Donn Does Dakhla: DAY 2
A continuation of Donn’s desert adventure in search of our things, left in Tim’s garage in Nouakchott for two years. Part One here.
One of the last things I did my first evening in Dakhla was to ask a policeman where Centre Ville was. He laughed and pointed at the waterfront in a kind of shrug, as if offering something that wasn’t much use, adding “Dakhla is very small.”
Morning in Dakhla is a quiet time. In contrast to Mauritanian shops which always seem to be open, many of the markets and hanuts were still shut as I searched for a cyber café. I found a few that were closed and so asked where the bush taxis gather. At the designated spot, a shop-keeper that was open told me there would be taxis later. At 10 a.m. it was still a bit early. I eventually found a cyber café open and seemed to be their first customer.
It’s always amazing to me how much English is used in places where the general population doesn’t speak it at all.
I called Elizabeth to see if there was news from Tim and she told me she had just gotten an email from friends in Mauritania about the murder of a friend there, just a couple of hours earlier. I sat stunned trying to make sense of it. Chris was a big guy with a bigger smile. I don’t mean to generalize but I’ve noticed living overseas that there are regional distinctives common to Americans. If we West-coasters are the standard of all that’s normal, Southerners I’ve come across really do have an out-going, social capacity that many of us have to work at. Chris had that trait in spades; a friendliness that was instantly present, natural, full of grace. I’m not just saying this because he’s dead, I’d become conscious of this years earlier. Chris’ biggest influence on me was the way he met the rampant, ethical deficiencies of Mauritania with patience and kindness. (I don’t naturally do that).
So Day 2 in Dakhla was spent, not just killing time as I’d planned (the flight to Dakhla was on Monday but Tim couldn’t meet me until Wednesday), but was spent sitting in the park, wandering around, trying to understand what type of person found kindness so threatening that they took Chris’ life. I had no answers (other than the obvious ones) and found myself repeating expressions of grief as the news of his death articulated itself in my thoughts over and over again.
Late that afternoon I received word that the drivers would need a paper I had with me on the Mauritanian side of the border. I returned to the three cyber cafes I’d found earlier in an effort to fax or scan the document. None had a working scanner or fax. I wandered by a small computer supply store and stopped to ask the man behind the desk (sitting next to a nice, new scanner) if he knew where a guy could find a scanner in this town. He offered to scan and send it for me. Mohammad had studied English ten years earlier and explained how he had no one to practice with in Dakhla. As we chatted, we scanned and emailed the document to Tim. I always marvel at how people who studied English 10 years ago and have no one to practice with always seem to speak it as well as my French, which I have been actively pursuing for the last 5 years.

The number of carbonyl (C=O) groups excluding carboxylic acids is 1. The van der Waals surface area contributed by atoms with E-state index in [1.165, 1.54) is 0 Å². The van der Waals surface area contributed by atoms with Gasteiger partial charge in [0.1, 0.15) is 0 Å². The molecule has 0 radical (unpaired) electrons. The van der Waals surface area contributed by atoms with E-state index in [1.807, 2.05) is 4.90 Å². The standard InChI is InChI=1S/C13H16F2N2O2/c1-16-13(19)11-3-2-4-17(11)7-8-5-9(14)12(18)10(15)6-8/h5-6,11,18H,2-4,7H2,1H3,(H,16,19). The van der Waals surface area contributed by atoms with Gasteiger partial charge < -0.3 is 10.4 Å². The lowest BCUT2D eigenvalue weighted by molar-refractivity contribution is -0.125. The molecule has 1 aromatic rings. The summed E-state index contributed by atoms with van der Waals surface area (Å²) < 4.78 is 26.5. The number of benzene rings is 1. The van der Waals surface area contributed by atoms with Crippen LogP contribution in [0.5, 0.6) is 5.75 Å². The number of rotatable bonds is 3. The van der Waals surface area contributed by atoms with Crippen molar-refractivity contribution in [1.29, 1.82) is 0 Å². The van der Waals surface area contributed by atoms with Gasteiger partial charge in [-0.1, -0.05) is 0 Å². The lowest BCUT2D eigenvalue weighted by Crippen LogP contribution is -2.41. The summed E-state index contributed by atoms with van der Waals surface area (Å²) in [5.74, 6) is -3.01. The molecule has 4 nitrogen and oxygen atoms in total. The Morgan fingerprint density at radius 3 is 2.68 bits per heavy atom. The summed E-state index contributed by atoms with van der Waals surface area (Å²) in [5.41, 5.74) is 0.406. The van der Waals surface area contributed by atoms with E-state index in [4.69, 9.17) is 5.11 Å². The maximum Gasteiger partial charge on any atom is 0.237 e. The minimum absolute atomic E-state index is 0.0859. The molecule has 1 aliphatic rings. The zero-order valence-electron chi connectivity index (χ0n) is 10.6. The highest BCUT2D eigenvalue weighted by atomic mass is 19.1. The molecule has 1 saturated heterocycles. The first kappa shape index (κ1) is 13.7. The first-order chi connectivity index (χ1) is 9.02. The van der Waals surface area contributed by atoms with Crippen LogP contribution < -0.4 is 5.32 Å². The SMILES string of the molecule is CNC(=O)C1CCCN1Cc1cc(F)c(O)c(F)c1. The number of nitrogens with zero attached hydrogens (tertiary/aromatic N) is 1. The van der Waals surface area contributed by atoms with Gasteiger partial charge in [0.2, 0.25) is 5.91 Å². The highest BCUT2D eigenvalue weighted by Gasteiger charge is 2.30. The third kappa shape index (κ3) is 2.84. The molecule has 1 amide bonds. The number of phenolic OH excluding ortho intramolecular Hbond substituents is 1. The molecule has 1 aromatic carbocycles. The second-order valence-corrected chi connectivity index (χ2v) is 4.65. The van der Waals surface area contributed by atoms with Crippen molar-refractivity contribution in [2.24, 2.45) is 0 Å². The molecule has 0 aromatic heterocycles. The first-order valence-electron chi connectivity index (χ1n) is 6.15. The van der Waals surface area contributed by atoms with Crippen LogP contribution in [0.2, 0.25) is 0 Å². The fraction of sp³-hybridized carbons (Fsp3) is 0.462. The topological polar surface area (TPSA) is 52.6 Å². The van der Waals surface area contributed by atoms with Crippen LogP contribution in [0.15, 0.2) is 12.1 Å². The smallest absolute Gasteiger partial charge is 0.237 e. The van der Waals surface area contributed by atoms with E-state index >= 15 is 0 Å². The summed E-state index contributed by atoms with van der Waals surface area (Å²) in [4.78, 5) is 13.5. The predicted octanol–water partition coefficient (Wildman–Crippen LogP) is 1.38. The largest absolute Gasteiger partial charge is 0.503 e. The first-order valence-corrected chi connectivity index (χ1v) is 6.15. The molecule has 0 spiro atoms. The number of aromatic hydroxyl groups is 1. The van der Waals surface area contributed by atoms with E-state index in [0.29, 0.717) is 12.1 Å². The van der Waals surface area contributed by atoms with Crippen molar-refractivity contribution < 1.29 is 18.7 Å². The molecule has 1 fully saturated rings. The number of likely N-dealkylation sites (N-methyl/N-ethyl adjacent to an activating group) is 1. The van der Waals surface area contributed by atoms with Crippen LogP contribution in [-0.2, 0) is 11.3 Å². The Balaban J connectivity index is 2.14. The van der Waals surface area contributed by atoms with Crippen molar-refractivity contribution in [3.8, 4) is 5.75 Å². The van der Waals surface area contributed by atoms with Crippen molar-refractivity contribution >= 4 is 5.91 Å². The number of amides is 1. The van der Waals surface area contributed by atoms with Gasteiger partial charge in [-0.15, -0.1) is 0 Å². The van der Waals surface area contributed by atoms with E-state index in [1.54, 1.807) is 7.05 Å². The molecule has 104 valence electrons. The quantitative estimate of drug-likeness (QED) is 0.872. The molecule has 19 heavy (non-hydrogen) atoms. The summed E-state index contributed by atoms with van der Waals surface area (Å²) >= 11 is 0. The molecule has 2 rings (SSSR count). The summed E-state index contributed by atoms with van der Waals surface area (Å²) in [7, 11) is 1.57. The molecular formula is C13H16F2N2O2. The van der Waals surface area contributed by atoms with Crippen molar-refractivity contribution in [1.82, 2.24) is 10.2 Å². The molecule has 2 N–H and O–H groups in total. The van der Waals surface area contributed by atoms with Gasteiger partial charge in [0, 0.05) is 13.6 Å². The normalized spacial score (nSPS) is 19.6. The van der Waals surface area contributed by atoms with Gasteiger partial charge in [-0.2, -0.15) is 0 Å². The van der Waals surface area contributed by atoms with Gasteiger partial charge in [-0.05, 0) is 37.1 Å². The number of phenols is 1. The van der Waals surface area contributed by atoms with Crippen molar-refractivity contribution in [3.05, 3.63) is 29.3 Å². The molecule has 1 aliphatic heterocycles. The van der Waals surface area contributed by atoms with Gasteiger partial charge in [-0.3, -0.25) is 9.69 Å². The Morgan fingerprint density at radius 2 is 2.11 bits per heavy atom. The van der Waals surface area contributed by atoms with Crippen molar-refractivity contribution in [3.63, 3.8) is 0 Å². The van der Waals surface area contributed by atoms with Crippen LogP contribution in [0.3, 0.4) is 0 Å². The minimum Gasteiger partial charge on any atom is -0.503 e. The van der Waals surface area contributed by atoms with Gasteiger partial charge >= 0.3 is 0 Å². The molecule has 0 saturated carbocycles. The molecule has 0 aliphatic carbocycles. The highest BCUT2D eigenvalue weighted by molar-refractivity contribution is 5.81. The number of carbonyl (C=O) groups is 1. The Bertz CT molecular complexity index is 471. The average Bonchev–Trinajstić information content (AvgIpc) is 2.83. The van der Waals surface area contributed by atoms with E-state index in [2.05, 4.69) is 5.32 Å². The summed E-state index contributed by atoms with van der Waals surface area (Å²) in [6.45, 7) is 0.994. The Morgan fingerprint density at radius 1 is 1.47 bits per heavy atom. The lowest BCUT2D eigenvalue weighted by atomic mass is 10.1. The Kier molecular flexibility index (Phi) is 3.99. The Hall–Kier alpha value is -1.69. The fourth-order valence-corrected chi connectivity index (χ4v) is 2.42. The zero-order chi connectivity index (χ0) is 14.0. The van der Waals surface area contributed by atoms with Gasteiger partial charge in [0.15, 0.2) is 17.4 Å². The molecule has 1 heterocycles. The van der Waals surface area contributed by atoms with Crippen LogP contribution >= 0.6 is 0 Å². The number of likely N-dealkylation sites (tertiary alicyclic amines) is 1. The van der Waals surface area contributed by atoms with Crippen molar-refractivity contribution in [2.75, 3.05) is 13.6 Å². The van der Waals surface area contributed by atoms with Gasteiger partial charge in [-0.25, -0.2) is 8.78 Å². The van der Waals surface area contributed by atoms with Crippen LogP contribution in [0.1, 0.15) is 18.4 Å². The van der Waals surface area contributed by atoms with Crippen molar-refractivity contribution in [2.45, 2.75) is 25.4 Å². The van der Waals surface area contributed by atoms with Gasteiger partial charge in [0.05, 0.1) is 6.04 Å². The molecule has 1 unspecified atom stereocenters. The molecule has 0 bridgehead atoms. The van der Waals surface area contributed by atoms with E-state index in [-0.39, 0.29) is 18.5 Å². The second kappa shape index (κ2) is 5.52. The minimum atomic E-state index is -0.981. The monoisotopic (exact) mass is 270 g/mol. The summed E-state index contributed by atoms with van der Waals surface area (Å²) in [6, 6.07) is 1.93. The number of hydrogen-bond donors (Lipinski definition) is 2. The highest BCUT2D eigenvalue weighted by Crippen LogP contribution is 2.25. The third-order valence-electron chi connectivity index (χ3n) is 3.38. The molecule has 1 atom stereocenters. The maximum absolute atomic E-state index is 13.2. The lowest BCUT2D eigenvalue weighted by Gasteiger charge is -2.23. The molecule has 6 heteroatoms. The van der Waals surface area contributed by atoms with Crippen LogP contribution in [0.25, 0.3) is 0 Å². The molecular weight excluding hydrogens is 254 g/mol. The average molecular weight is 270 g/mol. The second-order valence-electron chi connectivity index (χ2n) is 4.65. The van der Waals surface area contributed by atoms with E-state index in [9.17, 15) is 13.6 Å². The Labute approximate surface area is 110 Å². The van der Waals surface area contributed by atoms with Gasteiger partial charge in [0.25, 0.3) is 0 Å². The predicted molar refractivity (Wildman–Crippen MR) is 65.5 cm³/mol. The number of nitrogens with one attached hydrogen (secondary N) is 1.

Then Mohamed walked with me back to the taxi area and found a bush taxi that would leave for the border the next morning at 6 am. I knew I didn’t need to be at the border until late afternoon; couldn’t we leave later? The hotel doesn’t start breakfast till 7. I was counting on that meal and a full night’s sleep. No, Mohammad & Mohamed the driver assured me, it was best to leave early. I thanked Mohamed for all his kindness and we parted ways. On the way back, about 10 p.m. now, I stopped in a place called Pizza Rio and ordered a cheese and olive pizza. This was my only non-goat/sheep dinner of the entire trip.
Back at the hotel, I packed and went to bed with that sense of needing to get as much sleep as possible, you know, that sense of urgency that keeps you awake. At 5:59 am, when I’d been up for 14 minutes, Mohamed the driver called from downstairs. Yes, I’m coming.
A leisurely morning was not for me.
Checking out of the hotel was uneventful except for a small game I’m starting to recognize in my travels in N. Africa and Southern Europe. I won’t go into all the details as they’re more petty than interesting but I include the general experience as a heads-up for other travelers. It’s the lies-about-the-credit-card machine-so-that-you’ll-pay-cash ruse. I’d recently had similar experiences in Spain and Gibraltar where at the last minute, for one reason or another, businesses that take credit cards suddenly don’t and “couldn’t you pay cash” and it was just becoming too familiar. In this case, I was told, sympathetically, “The connection is down.” Of course that’s possible but it seemed disingenuous. My gut feeling was unsympathetic so I refused to come up with any alternative despite the clerk insisting 3 times that the connection was down. Finally I suggested that I could send him the money someday. “Well, let’s try,” he finally offered. Voila! It went through perfectly, first time. What a miracle! Taxi’s waiting. Receipt? Thank you. Good-bye.
…to be continued